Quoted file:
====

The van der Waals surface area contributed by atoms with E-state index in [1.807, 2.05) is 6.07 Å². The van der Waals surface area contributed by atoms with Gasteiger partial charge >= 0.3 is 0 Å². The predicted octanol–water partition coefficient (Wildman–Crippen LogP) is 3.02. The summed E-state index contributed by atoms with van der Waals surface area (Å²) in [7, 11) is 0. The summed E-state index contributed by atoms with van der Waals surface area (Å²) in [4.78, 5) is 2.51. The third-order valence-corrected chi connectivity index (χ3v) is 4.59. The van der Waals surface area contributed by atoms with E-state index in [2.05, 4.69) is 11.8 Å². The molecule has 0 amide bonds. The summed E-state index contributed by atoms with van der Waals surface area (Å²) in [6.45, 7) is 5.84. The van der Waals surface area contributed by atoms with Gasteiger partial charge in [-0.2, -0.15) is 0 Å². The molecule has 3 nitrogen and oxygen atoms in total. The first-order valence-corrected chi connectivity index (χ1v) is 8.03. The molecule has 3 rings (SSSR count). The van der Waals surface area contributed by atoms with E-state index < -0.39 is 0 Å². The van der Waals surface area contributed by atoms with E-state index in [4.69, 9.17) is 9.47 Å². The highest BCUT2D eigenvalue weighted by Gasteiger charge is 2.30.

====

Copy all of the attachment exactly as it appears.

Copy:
The van der Waals surface area contributed by atoms with E-state index in [1.807, 2.05) is 6.07 Å². The van der Waals surface area contributed by atoms with Gasteiger partial charge >= 0.3 is 0 Å². The predicted octanol–water partition coefficient (Wildman–Crippen LogP) is 3.02. The summed E-state index contributed by atoms with van der Waals surface area (Å²) in [7, 11) is 0. The summed E-state index contributed by atoms with van der Waals surface area (Å²) in [4.78, 5) is 2.51. The third-order valence-corrected chi connectivity index (χ3v) is 4.59. The van der Waals surface area contributed by atoms with E-state index in [2.05, 4.69) is 11.8 Å². The molecule has 0 amide bonds. The summed E-state index contributed by atoms with van der Waals surface area (Å²) in [6.45, 7) is 5.84. The van der Waals surface area contributed by atoms with Gasteiger partial charge in [-0.2, -0.15) is 0 Å². The molecule has 3 nitrogen and oxygen atoms in total. The first-order valence-corrected chi connectivity index (χ1v) is 8.03. The molecule has 3 rings (SSSR count). The van der Waals surface area contributed by atoms with E-state index < -0.39 is 0 Å². The van der Waals surface area contributed by atoms with E-state index in [4.69, 9.17) is 9.47 Å². The highest BCUT2D eigenvalue weighted by Gasteiger charge is 2.30.